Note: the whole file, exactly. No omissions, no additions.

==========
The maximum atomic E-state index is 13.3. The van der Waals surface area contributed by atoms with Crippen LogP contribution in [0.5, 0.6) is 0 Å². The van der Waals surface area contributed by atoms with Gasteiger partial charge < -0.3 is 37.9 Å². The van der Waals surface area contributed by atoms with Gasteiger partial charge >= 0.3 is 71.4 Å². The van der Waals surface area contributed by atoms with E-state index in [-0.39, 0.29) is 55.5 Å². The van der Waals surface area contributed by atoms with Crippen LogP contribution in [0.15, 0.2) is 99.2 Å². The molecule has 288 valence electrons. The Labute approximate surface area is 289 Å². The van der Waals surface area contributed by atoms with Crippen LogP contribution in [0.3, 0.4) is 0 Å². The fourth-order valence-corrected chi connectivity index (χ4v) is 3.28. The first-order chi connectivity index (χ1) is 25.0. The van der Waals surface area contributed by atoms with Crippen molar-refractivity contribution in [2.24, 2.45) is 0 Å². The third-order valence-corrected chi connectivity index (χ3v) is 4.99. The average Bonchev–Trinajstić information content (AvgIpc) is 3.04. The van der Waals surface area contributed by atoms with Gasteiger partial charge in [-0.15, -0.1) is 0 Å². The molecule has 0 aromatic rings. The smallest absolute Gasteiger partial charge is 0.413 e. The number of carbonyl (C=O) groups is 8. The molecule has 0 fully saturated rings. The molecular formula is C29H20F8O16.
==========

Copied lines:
The maximum atomic E-state index is 13.3. The van der Waals surface area contributed by atoms with Crippen LogP contribution in [0.5, 0.6) is 0 Å². The van der Waals surface area contributed by atoms with Gasteiger partial charge < -0.3 is 37.9 Å². The van der Waals surface area contributed by atoms with Gasteiger partial charge >= 0.3 is 71.4 Å². The van der Waals surface area contributed by atoms with E-state index in [-0.39, 0.29) is 55.5 Å². The van der Waals surface area contributed by atoms with Crippen LogP contribution in [0.15, 0.2) is 99.2 Å². The molecule has 288 valence electrons. The Labute approximate surface area is 289 Å². The van der Waals surface area contributed by atoms with Crippen LogP contribution in [0.3, 0.4) is 0 Å². The fourth-order valence-corrected chi connectivity index (χ4v) is 3.28. The first-order chi connectivity index (χ1) is 25.0. The van der Waals surface area contributed by atoms with Crippen molar-refractivity contribution in [2.24, 2.45) is 0 Å². The third-order valence-corrected chi connectivity index (χ3v) is 4.99. The average Bonchev–Trinajstić information content (AvgIpc) is 3.04. The van der Waals surface area contributed by atoms with Gasteiger partial charge in [-0.15, -0.1) is 0 Å². The molecule has 0 aromatic rings. The smallest absolute Gasteiger partial charge is 0.413 e. The number of carbonyl (C=O) groups is 8. The molecule has 0 fully saturated rings. The molecular formula is C29H20F8O16.